Further, the Nomination and Governance committee that is proposed will monitor the Club’s governance arrangements to ensure that good standards and practices are upheld.

Who will be the members of TJF in the proposed governance framework?

Our membership structure is based on the making of financial contributions. As majority shareholder we will want to remain an important source of funding for the Club. We believe, therefore, that our long-term membership structure should continue to be based on monthly pledging.

But we also want TJF to represent a large and diverse cross-section of the supporter community, and to foster a genuine sense of ownership and identity. So we will look at other forms of membership.

Our membership rules are flexible, and they can accommodate different categories of membership, including non-voting members and associate members. However, while looking at different forms of membership, we would not anticipate any departure from the principle of “one member, one vote”, and would not generally expect any great extension of voting rights beyond members who are active pledgers.

Will TJF distribute its shares in the Club?

TJF is a legal entity distinct from its members. We do not envisage TJF distributing its shares in the Club to the members, as we are strongly committed to TJF continuing as a long-term collective vehicle for supporter share ownership. Any such distribution to members would not be allowed within TJF’s articles. Similarly, we do not envisage circumstances in which TJF would pay a dividend to members.

Will there be any restriction on TJF selling its shares in the Club?

In theory, TJF could, at some point in the future, have to consider such a sale, although we cannot today envisage what the circumstances might be. We would certainly expect any power to sell shares to be subject to a super-majority of members, and may also consider that TJF be prevented from selling shares.  We are seeking feedback on this issue.

How will the directors of TJF be appointed?

As with any company, the members of TJF will be able to appoint and dismiss the board of directors of TJF. Appointments to the board of TJF will be conducted by election involving all members and which will be recorded formally at an Annual General Meeting.

Detailed procedures for elections will be one of the primary tasks which the WG/Initial TJF directors  of TJF will be obliged to produce..

How will members’ views be taken into account by TJF board?

To flourish as a member-owned organisation, we must engage effectively with the membership and provide opportunities for all members to voice their opinions. As a member, you will be able, as at present, to participate at general meetings of TJF, either in person or by proxy. You will be permitted to submit questions in advance of general meetings. Under the articles, members in general meeting will have direct say in various key decisions, such as changes to the constitution. If TJF is required to vote its shareholding in the Club for or against a matter which is important to supporters, the directors will consult with the members. The Chairman of TJF (who will not also be a member of the Club board), will have primary responsibility for connecting with the membership. We will hold regular meetings for members. Given we are in the digital age, we will also seek to use modern technology such as social media and electronic meetings to conduct discussion and debate, and to share information.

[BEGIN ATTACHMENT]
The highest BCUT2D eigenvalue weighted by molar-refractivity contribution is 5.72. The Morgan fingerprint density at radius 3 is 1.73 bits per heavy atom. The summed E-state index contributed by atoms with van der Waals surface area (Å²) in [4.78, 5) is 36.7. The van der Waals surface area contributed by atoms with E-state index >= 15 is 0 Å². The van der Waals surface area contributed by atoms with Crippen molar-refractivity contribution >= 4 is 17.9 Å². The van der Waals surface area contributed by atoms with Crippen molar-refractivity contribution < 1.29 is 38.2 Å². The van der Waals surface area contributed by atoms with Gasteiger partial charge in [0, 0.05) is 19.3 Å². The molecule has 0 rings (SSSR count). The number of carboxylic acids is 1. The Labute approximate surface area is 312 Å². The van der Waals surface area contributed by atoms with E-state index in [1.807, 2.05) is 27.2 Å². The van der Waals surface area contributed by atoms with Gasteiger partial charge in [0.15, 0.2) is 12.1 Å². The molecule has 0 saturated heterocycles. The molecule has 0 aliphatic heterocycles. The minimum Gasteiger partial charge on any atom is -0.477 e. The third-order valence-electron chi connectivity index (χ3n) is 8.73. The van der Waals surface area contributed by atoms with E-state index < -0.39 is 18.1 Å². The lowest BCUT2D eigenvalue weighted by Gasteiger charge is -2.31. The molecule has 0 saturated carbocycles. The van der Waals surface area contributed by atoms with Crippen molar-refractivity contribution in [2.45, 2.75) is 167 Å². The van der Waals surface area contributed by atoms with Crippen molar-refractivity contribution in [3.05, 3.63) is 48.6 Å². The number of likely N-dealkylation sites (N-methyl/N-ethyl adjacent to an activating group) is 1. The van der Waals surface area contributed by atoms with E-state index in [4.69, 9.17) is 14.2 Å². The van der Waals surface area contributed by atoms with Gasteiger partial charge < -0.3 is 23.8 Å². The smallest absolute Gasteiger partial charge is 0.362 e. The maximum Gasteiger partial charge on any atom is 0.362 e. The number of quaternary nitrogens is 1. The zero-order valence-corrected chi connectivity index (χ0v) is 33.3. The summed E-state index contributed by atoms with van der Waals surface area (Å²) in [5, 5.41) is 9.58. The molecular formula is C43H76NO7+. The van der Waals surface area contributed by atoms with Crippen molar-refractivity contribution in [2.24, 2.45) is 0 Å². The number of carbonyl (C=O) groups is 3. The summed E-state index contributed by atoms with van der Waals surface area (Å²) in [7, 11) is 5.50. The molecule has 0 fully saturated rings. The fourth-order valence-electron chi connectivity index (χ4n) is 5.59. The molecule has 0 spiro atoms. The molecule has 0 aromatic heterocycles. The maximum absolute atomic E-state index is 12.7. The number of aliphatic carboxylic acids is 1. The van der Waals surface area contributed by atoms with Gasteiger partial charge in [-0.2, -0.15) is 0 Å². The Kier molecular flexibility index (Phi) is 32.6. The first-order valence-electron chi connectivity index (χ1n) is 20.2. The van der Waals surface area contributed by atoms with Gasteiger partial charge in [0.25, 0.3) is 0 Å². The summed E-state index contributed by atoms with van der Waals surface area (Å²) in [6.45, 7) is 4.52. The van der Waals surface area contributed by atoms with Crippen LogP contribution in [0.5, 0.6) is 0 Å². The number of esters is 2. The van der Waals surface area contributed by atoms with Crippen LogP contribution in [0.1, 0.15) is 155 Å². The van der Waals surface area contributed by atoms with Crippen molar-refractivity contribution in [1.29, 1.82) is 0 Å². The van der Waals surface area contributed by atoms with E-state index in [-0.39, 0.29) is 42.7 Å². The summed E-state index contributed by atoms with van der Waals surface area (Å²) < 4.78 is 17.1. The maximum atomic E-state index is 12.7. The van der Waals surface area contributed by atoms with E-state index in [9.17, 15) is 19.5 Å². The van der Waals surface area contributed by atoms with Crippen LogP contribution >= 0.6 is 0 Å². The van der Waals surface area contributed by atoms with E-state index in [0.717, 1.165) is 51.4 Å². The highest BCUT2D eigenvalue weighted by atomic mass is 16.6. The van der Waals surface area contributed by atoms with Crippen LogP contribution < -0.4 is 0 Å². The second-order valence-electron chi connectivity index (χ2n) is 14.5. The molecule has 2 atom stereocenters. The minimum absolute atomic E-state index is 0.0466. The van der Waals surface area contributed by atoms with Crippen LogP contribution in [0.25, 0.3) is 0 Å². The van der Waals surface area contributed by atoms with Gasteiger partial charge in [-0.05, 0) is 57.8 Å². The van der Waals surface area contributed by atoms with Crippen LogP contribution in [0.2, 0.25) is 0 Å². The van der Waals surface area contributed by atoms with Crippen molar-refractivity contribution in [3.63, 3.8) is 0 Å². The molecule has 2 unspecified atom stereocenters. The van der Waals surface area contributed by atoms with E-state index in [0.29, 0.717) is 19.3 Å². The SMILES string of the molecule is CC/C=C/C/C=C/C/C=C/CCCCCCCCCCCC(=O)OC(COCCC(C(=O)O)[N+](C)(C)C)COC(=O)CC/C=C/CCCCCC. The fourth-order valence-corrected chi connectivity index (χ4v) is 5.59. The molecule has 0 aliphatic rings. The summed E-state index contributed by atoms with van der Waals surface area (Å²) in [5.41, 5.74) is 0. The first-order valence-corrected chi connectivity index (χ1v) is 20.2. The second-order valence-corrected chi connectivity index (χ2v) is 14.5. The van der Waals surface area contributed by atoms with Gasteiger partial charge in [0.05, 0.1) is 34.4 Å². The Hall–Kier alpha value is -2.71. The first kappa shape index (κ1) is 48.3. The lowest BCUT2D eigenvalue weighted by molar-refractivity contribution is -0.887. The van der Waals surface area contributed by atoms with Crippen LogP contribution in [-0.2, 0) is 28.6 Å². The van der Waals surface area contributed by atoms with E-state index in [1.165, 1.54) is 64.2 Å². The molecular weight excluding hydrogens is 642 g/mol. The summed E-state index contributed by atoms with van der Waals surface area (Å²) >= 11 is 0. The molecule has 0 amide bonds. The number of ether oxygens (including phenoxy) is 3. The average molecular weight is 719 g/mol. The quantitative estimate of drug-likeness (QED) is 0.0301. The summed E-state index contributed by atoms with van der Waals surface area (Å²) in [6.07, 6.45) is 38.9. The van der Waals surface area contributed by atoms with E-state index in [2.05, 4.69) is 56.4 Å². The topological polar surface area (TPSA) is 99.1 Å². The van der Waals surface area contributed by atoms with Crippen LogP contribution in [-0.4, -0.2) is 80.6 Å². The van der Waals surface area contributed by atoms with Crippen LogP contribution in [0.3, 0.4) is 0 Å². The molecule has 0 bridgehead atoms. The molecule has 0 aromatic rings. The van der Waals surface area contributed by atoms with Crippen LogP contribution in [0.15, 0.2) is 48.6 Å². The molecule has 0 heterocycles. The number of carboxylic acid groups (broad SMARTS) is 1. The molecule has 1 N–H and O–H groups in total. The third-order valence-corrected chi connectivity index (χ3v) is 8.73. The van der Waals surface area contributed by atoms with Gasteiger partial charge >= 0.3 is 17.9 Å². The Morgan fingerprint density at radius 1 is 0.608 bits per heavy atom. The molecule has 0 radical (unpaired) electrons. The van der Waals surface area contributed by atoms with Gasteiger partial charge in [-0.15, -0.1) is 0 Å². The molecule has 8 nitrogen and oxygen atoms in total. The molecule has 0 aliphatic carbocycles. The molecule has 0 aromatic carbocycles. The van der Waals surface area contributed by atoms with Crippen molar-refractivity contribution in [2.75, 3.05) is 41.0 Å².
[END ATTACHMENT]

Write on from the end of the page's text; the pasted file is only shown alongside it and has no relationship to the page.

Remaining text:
Who will ensure that good governance is upheld within TJF?

TJF’s board will have a responsibility to maintain effective governance. The directors will each have legal duties and responsibilities under the 2006 Act, and they will undertake in their letters of appointment to conduct themselves in a way which upholds the values of TJF and the Club, and to act with the highest standards of fairness and integrity. The “Working Together” protocols between TJF and the Club will also regulate behaviour and practices within TJF.

There is a perception in some quarters that supporter ownership of a club inevitably leads to instability and interference in on-pitch matters. What do you think? Will the Club be able to attract sufficiently good quality coaching staff?

We do not agree with this perception, and in designing the proposed governance framework, we have sought to refute it. The Club will be well-run, with a strong governance model and an unrelenting focus on financial and operational professionalism. Majority ownership of the Club will be through a properly governed supporter organisation, with checks and balances to ensure decisions are made in the right way by the right people at the right level. The governance structure will not give TJF and its members any direct power over the operations of the Club (although TJF representatives who sit on the Club board will obviously participate in board discussions and decisions). What the governance structure will do, however, is offer a proper route to participation and a wider sense of ownership to supporters who have demonstrated great loyalty and commitment to the Club and who want it to flourish. This will be healthy for the Club. Given this, we are confident the Club will be an attractive option for potential coaches, and we do not believe supporter ownership will erode in any way the Club’s ability to recruit and retain talented individuals.

Our Club, Our Future, Our Hands